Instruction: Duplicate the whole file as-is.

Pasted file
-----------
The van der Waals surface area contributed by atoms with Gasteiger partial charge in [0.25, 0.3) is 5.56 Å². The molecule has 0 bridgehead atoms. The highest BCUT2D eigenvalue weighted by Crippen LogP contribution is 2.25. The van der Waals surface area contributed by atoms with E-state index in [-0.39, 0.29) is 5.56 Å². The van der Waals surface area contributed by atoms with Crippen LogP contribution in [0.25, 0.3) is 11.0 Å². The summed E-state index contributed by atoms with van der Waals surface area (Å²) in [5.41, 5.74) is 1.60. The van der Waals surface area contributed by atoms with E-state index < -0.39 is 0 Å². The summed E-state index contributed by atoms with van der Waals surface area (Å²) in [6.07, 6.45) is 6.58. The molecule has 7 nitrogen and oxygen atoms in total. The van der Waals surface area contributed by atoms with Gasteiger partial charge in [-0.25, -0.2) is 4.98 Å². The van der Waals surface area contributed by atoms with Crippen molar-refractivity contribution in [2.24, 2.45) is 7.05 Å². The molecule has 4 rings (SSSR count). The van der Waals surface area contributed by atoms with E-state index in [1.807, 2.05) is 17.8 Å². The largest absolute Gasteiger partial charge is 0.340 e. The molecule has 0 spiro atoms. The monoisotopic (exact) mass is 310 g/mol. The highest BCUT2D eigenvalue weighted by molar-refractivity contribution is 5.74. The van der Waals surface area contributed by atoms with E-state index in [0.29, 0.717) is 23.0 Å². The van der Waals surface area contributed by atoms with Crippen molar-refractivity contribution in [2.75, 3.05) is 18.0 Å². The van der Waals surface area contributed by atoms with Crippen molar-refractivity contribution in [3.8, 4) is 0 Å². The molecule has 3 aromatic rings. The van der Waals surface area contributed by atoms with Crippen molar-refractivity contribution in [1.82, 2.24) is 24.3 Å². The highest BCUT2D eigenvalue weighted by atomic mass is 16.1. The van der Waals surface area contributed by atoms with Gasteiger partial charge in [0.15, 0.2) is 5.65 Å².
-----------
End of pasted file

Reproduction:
The van der Waals surface area contributed by atoms with Gasteiger partial charge in [0.25, 0.3) is 5.56 Å². The molecule has 0 bridgehead atoms. The highest BCUT2D eigenvalue weighted by Crippen LogP contribution is 2.25. The van der Waals surface area contributed by atoms with E-state index in [-0.39, 0.29) is 5.56 Å². The van der Waals surface area contributed by atoms with Crippen LogP contribution in [0.25, 0.3) is 11.0 Å². The summed E-state index contributed by atoms with van der Waals surface area (Å²) in [5.41, 5.74) is 1.60. The van der Waals surface area contributed by atoms with E-state index < -0.39 is 0 Å². The summed E-state index contributed by atoms with van der Waals surface area (Å²) in [6.07, 6.45) is 6.58. The molecule has 7 nitrogen and oxygen atoms in total. The van der Waals surface area contributed by atoms with Gasteiger partial charge in [-0.25, -0.2) is 4.98 Å². The van der Waals surface area contributed by atoms with Crippen molar-refractivity contribution in [2.24, 2.45) is 7.05 Å². The molecule has 4 rings (SSSR count). The van der Waals surface area contributed by atoms with E-state index in [1.807, 2.05) is 17.8 Å². The largest absolute Gasteiger partial charge is 0.340 e. The molecule has 0 spiro atoms. The monoisotopic (exact) mass is 310 g/mol. The highest BCUT2D eigenvalue weighted by molar-refractivity contribution is 5.74. The van der Waals surface area contributed by atoms with E-state index in [0.29, 0.717) is 23.0 Å². The van der Waals surface area contributed by atoms with Crippen molar-refractivity contribution in [2.75, 3.05) is 18.0 Å². The van der Waals surface area contributed by atoms with Crippen molar-refractivity contribution in [3.8, 4) is 0 Å². The molecule has 3 aromatic rings. The van der Waals surface area contributed by atoms with Crippen molar-refractivity contribution in [1.82, 2.24) is 24.3 Å². The highest BCUT2D eigenvalue weighted by atomic mass is 16.1. The van der Waals surface area contributed by atoms with Gasteiger partial charge in [0.15, 0.2) is 5.65 Å².